Lithic artifacts buried in the soil profile may be transported to the surface during tillage-induced
kinetic sieving, differential erosion, or swell–shrink cycles of clays and become part of a rock fragment mulch. Archaeologically, these manifestations are recognized as surface scatters. Although artifacts at the soil surface are difficult to relate to the local stratigraphic context, surface assemblages may provide information on lithic industries and the archaeological significance of sparsely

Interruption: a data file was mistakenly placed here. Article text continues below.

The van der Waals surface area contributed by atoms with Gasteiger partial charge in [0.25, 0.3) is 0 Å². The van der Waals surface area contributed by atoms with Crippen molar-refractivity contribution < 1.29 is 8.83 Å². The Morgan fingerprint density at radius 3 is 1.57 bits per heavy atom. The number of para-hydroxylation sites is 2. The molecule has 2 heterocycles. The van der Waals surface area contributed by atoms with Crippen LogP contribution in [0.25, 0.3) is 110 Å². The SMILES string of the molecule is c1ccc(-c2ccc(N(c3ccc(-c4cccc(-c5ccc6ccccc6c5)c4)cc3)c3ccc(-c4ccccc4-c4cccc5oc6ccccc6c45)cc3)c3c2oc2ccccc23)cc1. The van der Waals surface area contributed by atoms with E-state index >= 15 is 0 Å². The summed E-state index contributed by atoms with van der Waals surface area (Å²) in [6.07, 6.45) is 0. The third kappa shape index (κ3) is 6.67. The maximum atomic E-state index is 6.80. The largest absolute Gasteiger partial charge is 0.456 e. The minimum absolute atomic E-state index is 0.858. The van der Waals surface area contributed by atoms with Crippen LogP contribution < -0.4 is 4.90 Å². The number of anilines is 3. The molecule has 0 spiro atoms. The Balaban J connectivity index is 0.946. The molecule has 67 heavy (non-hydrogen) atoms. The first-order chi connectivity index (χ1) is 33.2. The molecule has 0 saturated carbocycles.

explored regions. Through in situ investigation of surface material in 60 1x1m2 plots in the Tembien district in the northern Ethiopian highlands, we show that rock fragment mulches can contain a significant number of lithic artifacts and we provide evidence for mid-Pleistocene occupation of a site. Considering that severe rill and gully erosion may be a threat to the archaeological
heritage and that well-dated African Middle Stone Age sites are rare, we conclude that the region deserves more attention for archaeological research.